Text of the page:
07 December,2023 08:22 AM IST | London | IANS
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Doctors warn against removing ear wax, say could lead to hearing loss

Medical experts have warned against using cotton swabs, ear picks, pens, or fingers to remove ear wax since this could lead to hearing loss. During the fourth Voice-Con and Airway Conference, organised by the Association of Otolaryngologists (AOIENT surgeons), experts said that hundreds of such cases are reported every month in the city, where individuals unintentionally cause damage to their ears. President of the Association of Otolaryngologists, Lucknow chapter, Dr Rakesh Srivastava said that the human ear has a self-cleaning mechanism and no routine maintenance was required. "Earwax, or cerumen, serves as a natural protector for eardrums and inner ear against dust and dirt. Improper cleaning pushes wax deeper into the ear canal, resulting in heightened pressure, reduced hearing, and painful ear and infections. Five-six such cases come to light every month," he added. Another otolaryngologist, Dr Sumit Sharma, urged the people to refrain from putting mustard oil in children's ear. This is a common practice in north India. "Putting oil in the ear canal does nothing good. On the contrary it might flare up infection, if any," he added. Regarding excessive wax, he said, "Only some people have this problem because of the design of their ear canal. These individuals, if necessary, may contact doctors who use suction techniques and a syringe filled with warm water and saline or diluted hydrogen peroxide to remove wax." Highlighting another negative aspect of wax removal, Dr Ashish Chandra of RMLIMS said that wax protects the ear from infection from water in ear canal. "It also protects the eardrum from dirt. There should be some wax in the ear for its wellbeing. Even in case of infection, we clean wax when the infection is cured," he added. This story has been sourced from a third party syndicated feed, agencies. Mid-day accepts no responsibility or liability for its dependability, trustworthiness, reliability and data of the text. Mid-day management/ reserves the sole right to alter, delete or remove (without notice) the content in its absolute discretion for any reason whatsoever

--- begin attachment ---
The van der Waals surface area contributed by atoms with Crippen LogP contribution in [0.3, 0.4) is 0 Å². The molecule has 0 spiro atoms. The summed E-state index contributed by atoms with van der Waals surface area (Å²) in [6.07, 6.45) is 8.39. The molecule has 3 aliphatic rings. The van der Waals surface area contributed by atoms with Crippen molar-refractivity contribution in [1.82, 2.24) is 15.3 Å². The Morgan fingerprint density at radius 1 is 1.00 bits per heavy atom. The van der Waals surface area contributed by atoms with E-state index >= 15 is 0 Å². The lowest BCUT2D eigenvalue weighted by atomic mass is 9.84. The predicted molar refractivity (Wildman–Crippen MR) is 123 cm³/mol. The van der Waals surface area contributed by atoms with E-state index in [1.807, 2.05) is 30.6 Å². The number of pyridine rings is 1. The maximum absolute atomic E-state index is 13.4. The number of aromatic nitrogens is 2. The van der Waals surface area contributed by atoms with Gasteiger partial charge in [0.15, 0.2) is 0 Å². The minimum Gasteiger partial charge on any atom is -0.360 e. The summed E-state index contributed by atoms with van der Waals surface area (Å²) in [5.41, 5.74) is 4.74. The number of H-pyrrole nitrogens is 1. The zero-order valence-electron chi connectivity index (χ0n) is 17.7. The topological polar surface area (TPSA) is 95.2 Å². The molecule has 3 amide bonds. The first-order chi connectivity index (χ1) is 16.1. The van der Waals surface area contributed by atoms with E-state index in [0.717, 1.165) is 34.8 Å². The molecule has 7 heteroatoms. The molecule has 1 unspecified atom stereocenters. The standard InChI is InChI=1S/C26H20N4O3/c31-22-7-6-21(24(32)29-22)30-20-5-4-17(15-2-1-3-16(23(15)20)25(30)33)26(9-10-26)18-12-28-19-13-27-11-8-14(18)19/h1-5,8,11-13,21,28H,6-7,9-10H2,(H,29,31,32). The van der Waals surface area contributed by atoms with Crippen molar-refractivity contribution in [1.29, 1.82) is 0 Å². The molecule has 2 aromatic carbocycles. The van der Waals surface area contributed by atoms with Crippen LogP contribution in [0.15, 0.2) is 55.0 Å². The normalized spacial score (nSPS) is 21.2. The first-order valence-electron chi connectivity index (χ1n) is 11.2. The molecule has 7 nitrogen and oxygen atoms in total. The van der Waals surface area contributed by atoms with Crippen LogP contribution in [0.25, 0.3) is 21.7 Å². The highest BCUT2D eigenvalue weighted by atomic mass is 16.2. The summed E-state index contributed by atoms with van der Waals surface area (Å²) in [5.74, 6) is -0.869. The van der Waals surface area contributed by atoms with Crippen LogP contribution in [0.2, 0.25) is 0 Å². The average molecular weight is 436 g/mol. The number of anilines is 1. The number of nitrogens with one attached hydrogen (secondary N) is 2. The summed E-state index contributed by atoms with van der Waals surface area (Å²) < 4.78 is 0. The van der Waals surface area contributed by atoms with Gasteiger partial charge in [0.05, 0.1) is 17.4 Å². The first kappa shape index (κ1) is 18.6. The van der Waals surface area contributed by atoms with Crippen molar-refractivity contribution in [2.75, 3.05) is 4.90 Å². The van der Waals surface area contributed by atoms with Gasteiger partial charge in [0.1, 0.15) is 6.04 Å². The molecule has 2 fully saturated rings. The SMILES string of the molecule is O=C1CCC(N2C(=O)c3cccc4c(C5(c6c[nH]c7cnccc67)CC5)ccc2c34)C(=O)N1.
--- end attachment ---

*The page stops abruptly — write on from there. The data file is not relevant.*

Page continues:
07 December,2023 08:19 AM IST | Lucknow | IANS
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Why being mindful of heart health during winter is crucial